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On June 20, 2017, the UN Working Group on Discrimination Against Women, the Special Rapporteur on the Right to Health, and the Special Rapporteur on Violence against Women jointly issued a letter recommending that the New York State Senate pass a proposed bill that would liberalize the existing status of abortion law in New York State. The letter primarily focuses on the importance of moving abortion regulation from the penal code in terms of human rights treaties like the International Covenant on Civil and Political Rights (ICCPR), the International Covenant on Economic, Social and Cultural Rights (ICESCR), and the Convention on the Elimination of All Forms of Discrimination Against Women (CEDAW), but its analysis regarding why a criminal ban on self-induced abortions contravenes human rights law is particularly novel. The letter offers a nuanced, and rather radical, description of what is required comply with international human rights standards because it suggests that a State’s laws must not promote unequal access to abortions based on socioeconomic inequities.   Abortion Law in New York State While New York has one of the most liberal abortion laws in the world, it continues to regulate abortion in the criminal code, rather than the public health code. In New York, abortions are available upon a woman’s request until 24 weeks, after which they may only be performed in cases to preserve the pregnant woman’s life (N.Y. Penal Law § 125.05 (McKinney 1965)). New York also requires an abortion to be performed by a licensed physician in a hospital, and treats abortions performed by non-physicians as a felony. Additionally, “self-abortions” are misdemeanors under the present...
The Inexorable Anti-Mask Movement

The Inexorable Anti-Mask Movement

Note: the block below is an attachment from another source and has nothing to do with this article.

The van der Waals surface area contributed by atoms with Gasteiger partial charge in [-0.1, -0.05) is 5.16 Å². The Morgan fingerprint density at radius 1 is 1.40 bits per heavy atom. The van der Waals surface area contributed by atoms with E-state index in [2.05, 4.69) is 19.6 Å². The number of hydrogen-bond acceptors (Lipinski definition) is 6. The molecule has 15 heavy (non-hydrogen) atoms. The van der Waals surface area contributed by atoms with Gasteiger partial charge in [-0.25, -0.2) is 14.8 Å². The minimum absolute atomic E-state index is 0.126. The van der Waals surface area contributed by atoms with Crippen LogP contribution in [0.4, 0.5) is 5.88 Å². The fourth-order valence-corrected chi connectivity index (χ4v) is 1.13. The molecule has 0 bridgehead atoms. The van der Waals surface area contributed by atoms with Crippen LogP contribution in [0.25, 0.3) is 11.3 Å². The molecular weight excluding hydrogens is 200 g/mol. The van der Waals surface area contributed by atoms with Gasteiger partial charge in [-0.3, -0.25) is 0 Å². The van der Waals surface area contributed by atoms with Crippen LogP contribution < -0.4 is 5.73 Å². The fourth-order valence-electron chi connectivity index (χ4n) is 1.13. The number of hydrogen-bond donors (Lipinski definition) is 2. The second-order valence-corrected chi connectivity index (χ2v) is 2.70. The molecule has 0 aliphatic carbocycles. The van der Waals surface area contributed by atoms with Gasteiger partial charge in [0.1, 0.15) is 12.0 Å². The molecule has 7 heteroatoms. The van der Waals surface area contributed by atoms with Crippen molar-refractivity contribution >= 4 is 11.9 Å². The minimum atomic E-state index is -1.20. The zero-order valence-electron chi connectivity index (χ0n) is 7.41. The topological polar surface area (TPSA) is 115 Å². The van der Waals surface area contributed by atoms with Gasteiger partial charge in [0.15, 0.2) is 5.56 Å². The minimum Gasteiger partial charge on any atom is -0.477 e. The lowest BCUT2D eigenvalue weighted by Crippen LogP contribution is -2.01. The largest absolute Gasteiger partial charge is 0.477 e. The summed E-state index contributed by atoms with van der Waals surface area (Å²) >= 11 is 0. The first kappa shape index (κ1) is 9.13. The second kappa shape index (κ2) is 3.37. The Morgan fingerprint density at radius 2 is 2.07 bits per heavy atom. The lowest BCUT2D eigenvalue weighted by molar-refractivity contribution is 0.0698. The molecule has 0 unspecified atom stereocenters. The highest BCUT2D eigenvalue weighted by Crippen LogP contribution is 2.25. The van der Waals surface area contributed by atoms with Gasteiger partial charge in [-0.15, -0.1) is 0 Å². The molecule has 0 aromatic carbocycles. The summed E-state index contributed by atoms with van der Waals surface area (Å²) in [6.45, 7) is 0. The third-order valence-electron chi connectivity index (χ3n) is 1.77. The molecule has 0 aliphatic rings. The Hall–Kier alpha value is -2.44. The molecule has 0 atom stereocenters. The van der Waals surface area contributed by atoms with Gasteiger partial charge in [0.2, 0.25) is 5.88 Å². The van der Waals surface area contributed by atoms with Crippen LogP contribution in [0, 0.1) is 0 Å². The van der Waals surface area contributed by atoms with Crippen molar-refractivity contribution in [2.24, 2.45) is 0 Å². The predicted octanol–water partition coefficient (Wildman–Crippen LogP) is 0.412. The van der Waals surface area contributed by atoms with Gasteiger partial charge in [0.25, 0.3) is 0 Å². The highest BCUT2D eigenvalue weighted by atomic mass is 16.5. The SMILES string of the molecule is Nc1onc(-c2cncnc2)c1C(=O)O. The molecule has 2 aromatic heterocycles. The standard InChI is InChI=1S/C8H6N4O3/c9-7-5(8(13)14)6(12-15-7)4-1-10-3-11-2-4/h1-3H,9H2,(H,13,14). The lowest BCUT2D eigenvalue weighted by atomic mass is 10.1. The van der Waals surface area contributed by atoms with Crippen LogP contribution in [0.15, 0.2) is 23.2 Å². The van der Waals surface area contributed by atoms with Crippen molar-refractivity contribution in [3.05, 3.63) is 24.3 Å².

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Protesters in London wearing Guy Fawkes masks at an anti-Scientology demonstration. Courtesy of Wikimedia. There are a seemingly endless number of reasons why individuals wear facial coverings in various contexts. Children wear goblin masks for Halloween. Detroit Lions fans wear paper bags on their heads in shame when the team goes 0–16. Muslim women wear the niqab or burqa as an extension of their religious and cultural practices. Bank robbers wear balaclavas to conceal their identities from cameras and thereby avoid capture. Individuals in cold environments wear scarves or ski masks to protect their faces from the weather. Black bloc participants don black bandanas and balaclavas before throwing bricks through the windows of banks to protest exploitative and oppressive financial practices. Baseball catchers wear masks to protect their faces from getting hit by thrown pitches. Masquerade ball-goers wear masks to facilitate entertainment and revelry. And on and on.   The law has not looked upon all of these instances as equally benign. In the United States, anti-mask laws were first passed in the 19th century to combat various threats of violence—among them, the killing of Hudson Valley landlords by tenant farmers who dressed up as American Indians, and also the growing violence of the Ku Klux Klan. Many KKK-tailored laws are still on the books—for example, an Ohio statute makes it illegal for three or more people to wear “white caps, masks, or other disguises” while committing a misdemeanor. Many statutes, however, were written in a more general way, lending themselves to application in other contexts. The NYPD, for example, cited New York’s 1845 anti-mask law in arresting Occupy Wall...